BY PRAISEMORE SITHOLE
YOUNG Miners Foundation (YMF) chief executive Payne Kupfukwa has lamented that the local mining industry was lagging behind in terms of technology, with firms using archaic and inefficient equipment.
Kupfukwa made the remarks during a YMF seminar held at the Zimbabwe School of Mines in Bulawayo on Friday last week.
The seminar sought to discuss modalities on how to achieve a US$12 billion mining economy by 2023 at the same time highlighting problems faced by miners.
“Things are very slow in the mining sector which is the backbone of the economy. Our technology is still behind; we are using technology that was used by our forefathers,” Kupfukwa said.
“The mining sector is not moving in line with the other technology. We have to come up with innovative technologies to steer the mining industry. You discover that our students when they graduate and go to places like Germany they cannot even operate a mining machine there because it will be a totally new advanced machine.”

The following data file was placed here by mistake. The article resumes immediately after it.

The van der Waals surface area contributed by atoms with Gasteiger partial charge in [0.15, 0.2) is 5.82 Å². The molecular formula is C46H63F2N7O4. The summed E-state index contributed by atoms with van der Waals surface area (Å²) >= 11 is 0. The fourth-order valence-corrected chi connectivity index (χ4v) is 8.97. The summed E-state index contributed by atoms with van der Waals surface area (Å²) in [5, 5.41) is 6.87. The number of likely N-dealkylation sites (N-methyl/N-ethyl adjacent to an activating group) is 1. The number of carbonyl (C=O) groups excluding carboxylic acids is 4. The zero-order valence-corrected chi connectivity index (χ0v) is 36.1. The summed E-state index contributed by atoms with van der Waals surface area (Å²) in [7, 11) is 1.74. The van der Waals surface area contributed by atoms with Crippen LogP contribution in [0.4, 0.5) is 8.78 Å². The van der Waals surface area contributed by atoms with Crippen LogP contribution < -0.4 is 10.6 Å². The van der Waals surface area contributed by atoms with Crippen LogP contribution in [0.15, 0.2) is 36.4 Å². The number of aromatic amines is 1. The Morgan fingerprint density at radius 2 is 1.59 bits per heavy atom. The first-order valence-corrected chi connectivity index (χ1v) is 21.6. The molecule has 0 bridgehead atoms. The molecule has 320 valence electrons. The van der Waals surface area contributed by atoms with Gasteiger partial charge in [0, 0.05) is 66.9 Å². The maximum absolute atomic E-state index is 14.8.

How Mine operations manager, Elton Gwatidzo urged the Mines ministry to improve on certification of miners.
“We have a problem of mining rights and claims. The same piece of land can be distributed to two different people and this causes disputes and resolutions that can take a time frame of about five years,” Gwatidzo said.
“There is lack of exploitation of minerals. My encouragement is to make synergies with institutions of higher learning. Some of the idle resources which were dumped should be utilised as they can be resuscitated by engineers and continue to mine.”
Current statistics show that 84% of miners are unregistered and only 16% are registered.
Zimbabwe Miners Federation public relations officer Desman Mangisi said artisanal miners were facing many challenges.
“Mining should be formalised, that is, allocation of mineable areas with resources that can be accessed by artisanal miners,” he said.
“There are dispute issues in the gold sector; they (artisanal) are bringing in over 20% of total gold output, that is, around five tonnes per annum.”
Mangisi also said an estimated 15 tonnes is traded on the parallel market.
“Some of the challenges faced by artisanal miners include mechanisation and lack of funding, in accessible loans,” Mangisi said.